With Julius Peppers on the decline and due a massive amount of money in 2014, the Chicago Bears were in desperate need of an answer at the defensive end position. The fact that their defense in 2013 was one of the worst in team history only added to the urgency, and GM Phil Emery went into the offseason looking to revamp a moribund team that had lost its identity in the first year of the post-Lovie Smith era.
There were several additions that could certainly make an impact on the team, including defensive end Lamarr Houston, defensive tackles Will Sutton and Ego Ferguson, and cornerback Kyle Fuller, but while all of those players have potential, none of them possess the game-changing abilities of Jared Allen, who the Bears brought over from the Minnesota Vikings in free agency.
The four-year, $32 million deal that Allen signed with the Bears was a slight surprise for the team, considering the salary cap woes that had hindered their ability to add much to the equation in 2013 when injuries ravaged the club. Even with that as the back drop however, adding Allen to the mix means a lot more than just guaranteeing money to a 32-year old player with 11 years in the NFL under his belt and a slew of sacks to his name: it means fundamentally altering the approach of the entire front seven that the Bears put on the field.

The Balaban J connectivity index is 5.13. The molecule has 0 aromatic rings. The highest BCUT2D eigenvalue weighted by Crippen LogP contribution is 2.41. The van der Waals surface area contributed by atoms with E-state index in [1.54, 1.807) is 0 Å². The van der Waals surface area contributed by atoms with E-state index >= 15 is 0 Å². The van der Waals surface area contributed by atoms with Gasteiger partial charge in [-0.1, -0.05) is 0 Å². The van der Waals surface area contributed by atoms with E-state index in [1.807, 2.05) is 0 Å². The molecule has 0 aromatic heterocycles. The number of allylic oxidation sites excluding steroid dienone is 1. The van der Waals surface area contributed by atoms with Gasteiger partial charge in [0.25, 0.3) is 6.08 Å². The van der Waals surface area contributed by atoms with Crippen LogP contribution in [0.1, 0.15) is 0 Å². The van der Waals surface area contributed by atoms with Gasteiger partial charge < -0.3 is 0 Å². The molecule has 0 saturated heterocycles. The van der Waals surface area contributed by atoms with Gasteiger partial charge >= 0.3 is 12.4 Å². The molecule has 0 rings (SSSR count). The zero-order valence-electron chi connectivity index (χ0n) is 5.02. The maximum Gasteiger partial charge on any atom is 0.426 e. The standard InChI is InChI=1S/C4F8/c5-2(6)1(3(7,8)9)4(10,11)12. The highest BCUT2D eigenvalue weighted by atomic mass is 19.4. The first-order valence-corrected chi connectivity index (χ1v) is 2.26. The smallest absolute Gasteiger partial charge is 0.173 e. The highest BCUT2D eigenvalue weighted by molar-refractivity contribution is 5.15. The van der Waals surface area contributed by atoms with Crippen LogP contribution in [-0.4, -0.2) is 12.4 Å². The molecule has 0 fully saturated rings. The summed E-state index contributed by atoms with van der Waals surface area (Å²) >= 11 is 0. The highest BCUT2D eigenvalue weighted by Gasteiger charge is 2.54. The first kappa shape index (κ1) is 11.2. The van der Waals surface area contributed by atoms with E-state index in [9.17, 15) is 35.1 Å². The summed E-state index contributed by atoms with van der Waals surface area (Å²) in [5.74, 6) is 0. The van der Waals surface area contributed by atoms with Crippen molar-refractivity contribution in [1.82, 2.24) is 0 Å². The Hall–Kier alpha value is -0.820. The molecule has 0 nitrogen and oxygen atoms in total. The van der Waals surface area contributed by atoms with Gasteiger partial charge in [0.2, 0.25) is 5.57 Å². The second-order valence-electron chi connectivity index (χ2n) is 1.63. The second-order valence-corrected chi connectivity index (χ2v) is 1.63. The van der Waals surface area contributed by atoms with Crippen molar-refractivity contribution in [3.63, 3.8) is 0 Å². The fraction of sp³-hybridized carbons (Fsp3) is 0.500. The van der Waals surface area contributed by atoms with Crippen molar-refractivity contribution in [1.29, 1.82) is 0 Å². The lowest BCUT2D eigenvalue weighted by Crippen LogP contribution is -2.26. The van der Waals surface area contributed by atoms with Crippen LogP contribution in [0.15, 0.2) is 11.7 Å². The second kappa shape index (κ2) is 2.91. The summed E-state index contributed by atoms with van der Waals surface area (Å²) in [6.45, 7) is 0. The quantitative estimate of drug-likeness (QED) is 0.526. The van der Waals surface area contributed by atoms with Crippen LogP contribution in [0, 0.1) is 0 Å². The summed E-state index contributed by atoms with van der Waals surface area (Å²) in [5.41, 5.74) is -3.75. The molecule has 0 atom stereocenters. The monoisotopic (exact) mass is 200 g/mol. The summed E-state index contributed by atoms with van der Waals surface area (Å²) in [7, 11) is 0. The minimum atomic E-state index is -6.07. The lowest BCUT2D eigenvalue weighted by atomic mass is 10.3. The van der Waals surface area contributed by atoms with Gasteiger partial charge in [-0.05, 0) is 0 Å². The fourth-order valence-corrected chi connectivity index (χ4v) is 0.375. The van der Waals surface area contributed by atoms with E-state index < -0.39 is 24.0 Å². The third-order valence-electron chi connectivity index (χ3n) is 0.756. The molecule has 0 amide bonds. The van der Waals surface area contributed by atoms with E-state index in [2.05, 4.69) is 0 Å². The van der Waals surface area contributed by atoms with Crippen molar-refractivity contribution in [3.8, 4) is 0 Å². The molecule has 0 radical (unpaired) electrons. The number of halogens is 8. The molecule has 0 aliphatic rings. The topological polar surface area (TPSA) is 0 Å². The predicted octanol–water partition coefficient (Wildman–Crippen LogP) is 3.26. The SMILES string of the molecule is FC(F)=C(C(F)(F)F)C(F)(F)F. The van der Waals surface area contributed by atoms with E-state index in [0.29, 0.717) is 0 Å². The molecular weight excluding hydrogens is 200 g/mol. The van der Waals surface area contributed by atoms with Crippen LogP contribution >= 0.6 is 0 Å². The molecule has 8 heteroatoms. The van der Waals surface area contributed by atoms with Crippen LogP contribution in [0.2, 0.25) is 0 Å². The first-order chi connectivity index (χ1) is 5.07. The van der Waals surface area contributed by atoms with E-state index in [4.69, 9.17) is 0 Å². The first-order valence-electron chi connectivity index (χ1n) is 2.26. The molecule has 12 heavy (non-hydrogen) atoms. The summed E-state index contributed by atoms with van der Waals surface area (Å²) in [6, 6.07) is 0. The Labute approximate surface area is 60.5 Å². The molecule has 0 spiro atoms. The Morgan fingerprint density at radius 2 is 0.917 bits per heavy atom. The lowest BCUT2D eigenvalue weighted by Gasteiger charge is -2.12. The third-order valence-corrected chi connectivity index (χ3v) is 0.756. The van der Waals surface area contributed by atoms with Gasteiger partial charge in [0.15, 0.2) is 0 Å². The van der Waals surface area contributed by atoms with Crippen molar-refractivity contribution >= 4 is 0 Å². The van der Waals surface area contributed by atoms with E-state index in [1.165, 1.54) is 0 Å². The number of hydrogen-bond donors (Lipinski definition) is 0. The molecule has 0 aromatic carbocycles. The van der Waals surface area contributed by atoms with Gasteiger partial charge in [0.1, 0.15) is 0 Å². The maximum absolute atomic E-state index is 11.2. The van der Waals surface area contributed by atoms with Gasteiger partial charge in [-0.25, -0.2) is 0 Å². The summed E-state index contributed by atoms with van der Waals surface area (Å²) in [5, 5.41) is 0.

When Peppers first came to the Bears, he was the type of explosive pass rusher they needed, drawing double teams consistently and creating pressure on the quarterback that was such a key component to the success of the club’s Tampa-2 defense. Over the years however, his impact on things dwindled considerably, and by the time the 2013 season ended, he was routinely being beaten in one-on-one situations, and the extra pressure that put on the safeties and cornerbacks to hold their coverages longer meant that the Bears’ defense was torched consistently.
With Allen added to the mix, the Bears aren’t going to have that problem. With 128.5 career sacks and 29 forced fumbles, Allen is the kind of guy who is going to wreak havoc in the backfield, and that’s exactly what the Bears need him to do. With new safeties and a couple of younger players like Fuller and Jon Bostic that are going to need to go through a bit of an adjustment period, it’s going to help considerably to have a player that is putting pressure on an offense, and Allen certainly fits the bill.
In the early days of training camp, the Bears are already using Allen to full advantage. Not only is he giving a stern test to both Jermon Bushrod, one of the team’s biggest free agent acquisitions before the 2013 season, and Matt Slauson, who is coming off of offseason shoulder surgery, but he is also giving the team a formidable combination with Houston when the duo is lined up next to each other. In nickel packages, Allen and Houston make for an imposing matchup problem, and having Willie Young on the other side of the line only complicates that situation for an offensive line.
Adding Allen into the fold has given Mel Tucker the kind of tool that he can use as a stepping stone to build a much more dynamic defense. Tasked with resuscitating a pass rush that finished in dead last in the NFL in sacks last year definitely in the picture, Allen is going to need to pull together all of his raw skill and veteran ingenuity to help this team go, and if he does, things are definitely going to take on a familiar hue for fans who are used to seeing the Bears’ defense run roughshod over opponents.